It’s a Matter of Trust

As the old Billy Joel song goes; that is, a fair portion of a civil society is built on trust. Or at least – a large portion of the citizens in that society not only trust each other, but they generally also trust the civil institutions, too. There is an assumption, albeit slightly frayed around some edges that our institutions are generally benign and have the well-being of the larger public at heart. We assume, or did in the past, that laws are passed for our benefit, that rules are instituted for the same reason, that our elected leaders did, or at least mostly made a convincing pretense of representing the interests of their constituents, and not those of lobbyists bearing large favors. We assumed that our print and broadcast outlets were generally telling the truth and living up to their oft-stated mission to comfort the afflicted and afflict the comfortable. We assumed also that our various law enforcement bodies – with the occasional horrible local exception – were out there to protect us from crime and the bad guys. We generally trusted our local town and city governments – unless of course, we lived in a sinkhole of civic corruption and incompetence like New Orleans, Washington DC or Chicago, or anyplace where former mayors and city councilmen frequently wind up in prison. We also trust our fellow citizens, in a large part; a trust which appears perfectly astounding to foreign visitors. We trusted our doctors, to do their best for us, within the scope of what is and was medically possible. And there still remain many places in flyover country where hardly anyone locks the back door of their house, and keeps elaborate garden ornaments in the front yard, secure in the believe that everything – inside as well as outside – will remain in their proper place.

It is to my sorrow that this trust – is becoming ever more shredded every day which passes. Oh, there always was that fringe who maintained a lively distrust in civic authorities and institutions, about anything and everything from fluoridated water to godless communists on the school board. Members of all minority groups maintained a lively distrust of mainstream establishments over the years, from country clubs to those who enforced the law, to city hall and mainstream churches, frequently with good reason. But at present all that I might see when I look around is the accelerating pace of mis-trust, and an increasing degree of suspicion. Distrust has gone mainstream in a big way. After the Supreme Court ruled on Kelo, who still feels secure in their ownership of property, given the circumstance that it might be a nice bit of property and potentially more valuable in the hands of a corporate owner, aided by a cash-hungry municipal authority? Who, reading about the confiscation of large sums of cash and property from travelers on the bare suspicion of criminal involvement – and knowing that the income from such confiscations becomes part of the law enforcement body’s budget – cannot put aside the suspicion that such seizures are only a pretext to loot the citizenry? The same also goes for stop-light cameras; traffic safety is not the issue – but a substantial cash-flow to the municipality from fines is the main motivation. And older citizens and those with chronic health complaints might have good reason – pace the example set by the so-called Liverpool Care Pathway – to suspect that under universal public healthcare, the cost of treatment might be more of a concern to the healthcare provider than the care of the individual patient? Knowing of the infamous ‘JournoList’ and supposing the existence of a successor to it, one might look at the stories given wall-to-wall coverage, and those which are shoved below the fold and onto the back pages, one also has reason to suspect the worst of journalists as well.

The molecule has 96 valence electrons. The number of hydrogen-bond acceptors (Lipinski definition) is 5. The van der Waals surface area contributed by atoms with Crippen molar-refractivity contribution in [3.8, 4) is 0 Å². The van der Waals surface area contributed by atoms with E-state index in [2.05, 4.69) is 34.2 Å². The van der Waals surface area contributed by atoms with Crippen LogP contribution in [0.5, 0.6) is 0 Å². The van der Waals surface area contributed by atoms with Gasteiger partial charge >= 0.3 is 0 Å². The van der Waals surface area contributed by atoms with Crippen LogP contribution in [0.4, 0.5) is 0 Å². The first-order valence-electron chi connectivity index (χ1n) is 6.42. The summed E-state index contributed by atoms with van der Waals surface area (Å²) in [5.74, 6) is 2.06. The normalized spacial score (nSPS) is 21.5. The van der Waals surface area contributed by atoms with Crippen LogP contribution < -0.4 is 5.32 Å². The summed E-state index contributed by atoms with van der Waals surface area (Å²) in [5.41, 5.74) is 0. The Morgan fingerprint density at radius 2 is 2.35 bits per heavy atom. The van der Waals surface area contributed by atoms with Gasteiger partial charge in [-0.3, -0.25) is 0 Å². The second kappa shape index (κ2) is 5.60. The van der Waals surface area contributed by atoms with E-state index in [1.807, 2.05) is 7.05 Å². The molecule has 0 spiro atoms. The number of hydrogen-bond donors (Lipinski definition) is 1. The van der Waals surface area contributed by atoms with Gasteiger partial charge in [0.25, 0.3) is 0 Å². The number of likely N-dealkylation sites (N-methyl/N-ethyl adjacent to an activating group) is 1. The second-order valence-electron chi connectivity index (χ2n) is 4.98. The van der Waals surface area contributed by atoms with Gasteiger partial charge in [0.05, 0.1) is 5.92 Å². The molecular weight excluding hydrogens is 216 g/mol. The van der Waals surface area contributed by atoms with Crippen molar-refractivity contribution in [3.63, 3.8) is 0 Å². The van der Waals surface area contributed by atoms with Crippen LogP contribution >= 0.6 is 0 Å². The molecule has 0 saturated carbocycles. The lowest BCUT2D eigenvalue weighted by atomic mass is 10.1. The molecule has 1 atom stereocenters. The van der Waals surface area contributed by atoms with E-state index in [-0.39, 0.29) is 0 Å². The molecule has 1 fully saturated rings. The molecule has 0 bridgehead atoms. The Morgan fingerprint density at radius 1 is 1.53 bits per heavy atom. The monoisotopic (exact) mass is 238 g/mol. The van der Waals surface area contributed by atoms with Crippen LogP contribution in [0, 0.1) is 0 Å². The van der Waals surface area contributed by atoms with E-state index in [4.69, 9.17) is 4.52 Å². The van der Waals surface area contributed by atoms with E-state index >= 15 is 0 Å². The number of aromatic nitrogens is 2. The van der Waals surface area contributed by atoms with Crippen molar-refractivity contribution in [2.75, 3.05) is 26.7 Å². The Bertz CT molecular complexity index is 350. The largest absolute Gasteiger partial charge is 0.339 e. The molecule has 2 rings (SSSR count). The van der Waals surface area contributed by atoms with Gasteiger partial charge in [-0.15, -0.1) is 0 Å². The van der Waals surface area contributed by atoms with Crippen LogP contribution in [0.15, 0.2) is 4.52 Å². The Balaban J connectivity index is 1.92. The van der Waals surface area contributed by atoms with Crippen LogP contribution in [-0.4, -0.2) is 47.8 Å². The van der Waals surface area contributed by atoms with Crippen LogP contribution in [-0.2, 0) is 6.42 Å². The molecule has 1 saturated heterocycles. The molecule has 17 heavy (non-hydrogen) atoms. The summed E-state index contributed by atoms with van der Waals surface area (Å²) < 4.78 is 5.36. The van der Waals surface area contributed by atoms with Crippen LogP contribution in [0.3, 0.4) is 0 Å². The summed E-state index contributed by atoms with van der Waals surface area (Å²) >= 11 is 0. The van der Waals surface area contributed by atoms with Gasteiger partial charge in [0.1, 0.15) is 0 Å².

I could go on with a good few more examples of how trust in what is published and broadcast with regard to the current administration has been severely and perhaps fatally damaged public trust in our newspapers and television news programs.